Green Holiday Ideas and Suggestions

Revved Up to Slow Down for the Holidays

Why the topic “Green Holidays” has me eager to simplify the season.

By Polly Waara, Kenosha Green Congregation Program.

The “Green Holidays” theme opens up so many possibilities. The more I read and think about this topic, the more ideas pop into my mind, and the more I want to share my excitement with others. Everyone can take at least one small step make this holiday season a bit kinder to our planet. By sharing information, ideas and enthusiasm we can help others take a step or two toward better stewardship of creation. Perhaps we can get the message out and turn it into an annual drive for the entire Kenosha area!

In the United States our trash collection goes up by 25% between Thanksgiving and New Years Day. This creates an additional 1.2 mil­lion tons per week, or an extra 6 million tons, for the holiday season.  

The average person in our state (Wisconsin) generates 4.7 pounds of trash (residential and their share of commercial trash) each day. During the holidays we add about another pound of trash per person. We recycle 1.9 pounds of that trash per day. Wisconsin is 0.2% above the national recycling average. We’re heading in the right direction, but we can improve.

I admit I add to the holiday increase of waste. During the holidays I attend more social events where I find myself generating more trash than usual. I am vigilant in my efforts to reduce, reuse, recycle and compost at home, but when I am someplace where I am less familiar with recycling methods I tend to lower my standards. Gift giving creates a lot of trash in the form of packaging that manufacturers use, wrapping paper, ribbons, boxes, bags and cards that we use once and toss out, and “stuff” we get rid of because we now have new “stuff.” That got me thinking that there must be plenty of other people who, in the overwhelming busy-ness of during the holiday season, find that they take less care with the environment than they do the rest of the year.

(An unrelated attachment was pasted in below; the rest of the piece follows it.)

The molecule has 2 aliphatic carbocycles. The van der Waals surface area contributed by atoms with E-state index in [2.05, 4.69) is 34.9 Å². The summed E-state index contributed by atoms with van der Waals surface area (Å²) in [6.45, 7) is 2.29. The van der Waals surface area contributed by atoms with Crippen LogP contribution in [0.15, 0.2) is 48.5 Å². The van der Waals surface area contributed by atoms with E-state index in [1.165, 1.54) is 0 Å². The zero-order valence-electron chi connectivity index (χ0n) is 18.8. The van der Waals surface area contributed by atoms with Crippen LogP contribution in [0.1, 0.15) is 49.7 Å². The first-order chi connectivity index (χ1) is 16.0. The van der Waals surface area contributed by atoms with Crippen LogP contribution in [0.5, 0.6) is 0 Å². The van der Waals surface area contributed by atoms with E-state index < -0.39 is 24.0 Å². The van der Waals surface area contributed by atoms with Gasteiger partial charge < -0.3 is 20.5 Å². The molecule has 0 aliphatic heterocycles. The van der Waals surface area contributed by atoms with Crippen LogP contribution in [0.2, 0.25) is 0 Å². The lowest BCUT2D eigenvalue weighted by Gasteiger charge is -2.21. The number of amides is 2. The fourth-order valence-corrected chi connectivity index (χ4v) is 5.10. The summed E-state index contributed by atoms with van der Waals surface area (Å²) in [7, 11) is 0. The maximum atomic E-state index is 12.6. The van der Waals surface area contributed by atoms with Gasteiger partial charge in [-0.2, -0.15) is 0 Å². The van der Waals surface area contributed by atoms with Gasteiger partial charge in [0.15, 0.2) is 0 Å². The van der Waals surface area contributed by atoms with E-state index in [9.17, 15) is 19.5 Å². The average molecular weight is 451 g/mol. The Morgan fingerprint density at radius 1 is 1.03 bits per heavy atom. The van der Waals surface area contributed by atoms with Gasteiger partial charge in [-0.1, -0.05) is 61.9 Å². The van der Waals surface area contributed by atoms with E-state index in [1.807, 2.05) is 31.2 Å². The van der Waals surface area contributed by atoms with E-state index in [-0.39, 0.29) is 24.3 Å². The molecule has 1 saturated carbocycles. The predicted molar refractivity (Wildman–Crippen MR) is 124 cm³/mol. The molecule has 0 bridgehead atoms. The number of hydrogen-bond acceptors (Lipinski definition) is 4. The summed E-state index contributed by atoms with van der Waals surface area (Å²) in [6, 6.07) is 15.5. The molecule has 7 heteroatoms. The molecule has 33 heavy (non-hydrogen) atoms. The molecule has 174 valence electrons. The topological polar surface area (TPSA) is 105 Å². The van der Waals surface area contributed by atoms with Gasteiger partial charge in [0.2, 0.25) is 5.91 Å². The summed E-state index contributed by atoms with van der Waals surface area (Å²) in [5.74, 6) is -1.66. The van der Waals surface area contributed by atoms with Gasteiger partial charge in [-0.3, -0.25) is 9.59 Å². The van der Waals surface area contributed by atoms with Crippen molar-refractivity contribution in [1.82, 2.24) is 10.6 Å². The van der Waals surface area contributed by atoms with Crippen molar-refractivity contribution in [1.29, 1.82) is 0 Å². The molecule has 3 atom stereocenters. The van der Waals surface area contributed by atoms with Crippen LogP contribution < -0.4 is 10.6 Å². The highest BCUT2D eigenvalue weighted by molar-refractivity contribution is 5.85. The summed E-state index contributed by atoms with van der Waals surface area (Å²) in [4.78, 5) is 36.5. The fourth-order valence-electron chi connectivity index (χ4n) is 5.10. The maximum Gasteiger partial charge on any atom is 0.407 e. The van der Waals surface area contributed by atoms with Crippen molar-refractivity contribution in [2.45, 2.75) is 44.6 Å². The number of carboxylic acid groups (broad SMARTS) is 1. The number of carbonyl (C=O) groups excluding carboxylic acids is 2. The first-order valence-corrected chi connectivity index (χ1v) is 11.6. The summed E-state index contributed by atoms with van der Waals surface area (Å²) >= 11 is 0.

I have faithfully followed my mother’s practice of reusing wrapping paper. (This has made me a bit of an oddball with my in-laws, but with the trend toward gift bags and tissue paper they are reusing much more!) There is still wrapping left over that is too damaged to reuse. Long ago I heard that it couldn’t be recycled so I’ve always tossed it. In researching “Green Holidays” I have read that all wrapping paper, except foil, can be recycled. But does that mean that the equipment used for recycling Kenosha’s trash can handle wrapping paper? There are plenty of people who would become more effective recyclers if Kenosha had a clear guide of what can be recycled and how. If our recycling bag includes paper with adhesive tape or plastic “windows,” glossy paper, certain inks, or oil, will those items actually be recycled or will they end up in a landfill?

Bottled soda is something that I only buy during the holidays. I’ve always removed the caps but left on the plastic ring. The Wisconsin DNR web site recommends removing caps and rings, but also says that different areas have varying recycling abilities. I found another site saying that newer equipment can process bottles with caps on, the separates the types of plastic later. Again, clear recycling specifications would make consumers better recyclers.

All of the above is important, but I have found that “Green Holidays” also means so much more.